A vendor displays a photo of Syrian President Bashar Assad, left, and Hezbollah leader Sheik Hassan Nasrallah in Damascus, Syria, Apr. 15, 2010. Syria warned that Israel was preparing for military action by alleging that Syria supplied Scuds to Hezbollah.
"Missiles, Missiles Everywhere"
Op-Ed, BitterLemons-International.org -- Middle East Roundtable, volume 11, issue 8
May 6, 2010
Author: Chuck Freilich, Senior Fellow, International Security Program
Belfer Center Programs or Projects: International Security
Recent reports indicate that Syria has transferred Scud missiles to Hizballah. While still not fully confirmed, there is little doubt that the reports are accurate, even if some of the details, such as the specific Scud model and the quantities supplied, remain unknown.
Not for the first time, Syria is playing with fire. On the one hand, the Scuds present neither a fundamentally new capability nor a basic change in the overall Hizballah threat. Hizballah already has some 45,000 rockets, with significantly more long-range ones than in the past and virtually all of Israel is in range. The range of the Scud D model, the one Syria probably supplied, is indeed longer than that of the rockets Hizballah already has, but the added range is of questionable benefit, the warheads are lighter and the missiles are inaccurate.
Far more worrying than the missiles themselves is the expression of Syrian intent, whether calculated or not. Provision of the missiles, the above notwithstanding, is clearly a provocative act, one that Syria knows will be of deep concern to Israel, especially coming on top of both its and Iran's already massive supply of weapons. Lebanon is a tinderbox as is and Syria is stoking the fire.
The 2006 war ended inconclusively, in itself a failure for Israel, but with both sides able to claim achievements. Hizballah rightly claimed that it was the first Arab force to fight Israel to a standoff; the 4,000 rockets it fired severely disrupted Israel's north. Israel, for its part, gained four years of quiet on the Lebanese border, the longest such period since the early 1970s.
For Hizballah another round is a question of when, not if. Its domestic role in Lebanon notwithstanding, Hizballah remains a jihadi organization whose raison d'etre is Israel's destruction. So while the Lebanese public's reluctance to pay the price of a further round may have deterred Hizballah so far, there is little doubt that it is just biding its time. The question is whether Hizballah will choose to act in the near term or wait for some propitious timing, even until Iran goes nuclear.
The next round, in any event, is just a matter of time. Syria may have been overly impressed by Hizballah's achievements and may be spoiling for an opportunity to "give it to Israel" again. While its newfound enthusiasm presumably does not include a direct confrontation with Israel—Syria appears to prefer continued indirect conflict through Hizballah—its very willingness to provide the missiles and risk escalation is worrisome.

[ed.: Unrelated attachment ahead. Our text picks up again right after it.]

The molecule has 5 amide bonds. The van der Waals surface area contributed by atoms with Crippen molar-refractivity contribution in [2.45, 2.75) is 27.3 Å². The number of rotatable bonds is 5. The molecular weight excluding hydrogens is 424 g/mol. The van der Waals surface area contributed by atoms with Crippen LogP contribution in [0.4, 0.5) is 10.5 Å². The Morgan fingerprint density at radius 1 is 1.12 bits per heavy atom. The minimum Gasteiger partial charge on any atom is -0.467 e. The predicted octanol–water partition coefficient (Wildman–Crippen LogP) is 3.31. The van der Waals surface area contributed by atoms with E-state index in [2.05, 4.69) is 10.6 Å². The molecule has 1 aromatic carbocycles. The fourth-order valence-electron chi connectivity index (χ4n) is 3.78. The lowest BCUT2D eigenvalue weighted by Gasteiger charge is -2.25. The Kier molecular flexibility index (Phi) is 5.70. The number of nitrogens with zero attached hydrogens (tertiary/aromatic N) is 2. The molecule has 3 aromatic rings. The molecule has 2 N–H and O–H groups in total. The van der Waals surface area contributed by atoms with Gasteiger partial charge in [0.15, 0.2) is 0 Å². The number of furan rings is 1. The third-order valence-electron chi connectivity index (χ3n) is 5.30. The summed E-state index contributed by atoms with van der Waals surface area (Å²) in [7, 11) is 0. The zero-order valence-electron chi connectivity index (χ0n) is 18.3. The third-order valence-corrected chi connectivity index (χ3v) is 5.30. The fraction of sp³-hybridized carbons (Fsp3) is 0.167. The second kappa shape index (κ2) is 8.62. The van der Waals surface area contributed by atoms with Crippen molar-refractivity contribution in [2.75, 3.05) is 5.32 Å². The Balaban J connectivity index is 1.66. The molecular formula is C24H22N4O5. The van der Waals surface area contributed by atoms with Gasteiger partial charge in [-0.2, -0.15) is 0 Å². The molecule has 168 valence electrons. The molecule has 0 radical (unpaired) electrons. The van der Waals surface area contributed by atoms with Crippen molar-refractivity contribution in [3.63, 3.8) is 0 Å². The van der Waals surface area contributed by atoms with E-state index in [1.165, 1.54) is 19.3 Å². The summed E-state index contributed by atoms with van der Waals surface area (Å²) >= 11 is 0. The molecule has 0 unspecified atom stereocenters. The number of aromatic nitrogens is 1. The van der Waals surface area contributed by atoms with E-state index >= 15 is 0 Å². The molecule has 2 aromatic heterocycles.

Syria's actions also have an indirect effect on the internal debate raging in Israel since 2006: should Israel have attacked Syria at the time rather than Hizballah, and more importantly, should it do so in the next round? As a state actor, Syria presents precisely the kinds of targets that the IDF is structured to attack, in contrast with the difficulty of destroying Hizballah's tens of thousands of short-range rockets. By attacking Syria, it is argued, Israel could force it to restrain Hizballah or end the fighting earlier and on terms favorable to Israel.
Others argue that Israel's military focus should be on Lebanon's government—in order to force it to exert influence on Hizballah to prevent another round, end it rapidly should one break out and promote the long-term objective of pushing Hizballah to disarm and go the political route. This approach, which was the initial basis for the IDF's strategy in 2006, was fatally flawed then and remains so today.
Israel always claimed, rightly, that there is in fact no Lebanese government worth speaking of. This has not changed and the international community, including the US, will not tolerate an attack on Lebanon's civil infrastructure in order to pressure its people to pressure the government. Arguably, the IDF's most egregious error in 2006 was its failure to inform the cabinet that acceptance of the American demand to refrain from attacking Lebanon's civil infrastructure, justified as the cabinet's decision may have been, left the IDF without a viable military strategy and should thus have led to a fundamental reevaluation of Israel's war plans.
The US continues to support the strengthening of Lebanon's government as the primary means of promoting stability there. In effect, this leaves Israel with two options: either develop an effective capability to deal with Hizballah directly, which is even harder to do today, or the indirect approach of attacking Syria.
In 2006, Hizballah fired 4,200 rockets at Israel out of a total arsenal of approximately 13,000. If that ratio is maintained today, with an arsenal of 45,000 rockets we can expect 15,000 rockets to be fired at Israel and possibly far more. This poses new and heretofore unknown threats to Israel's home front and makes it truly essential that Israel get it right this time.
Chuck Freilich, a former deputy national security adviser in Israel, is now a senior fellow at Harvard's Kennedy School and an adjunct professor at NYU. He recently completed a study on the threat of nuclear terrorism to Israel.
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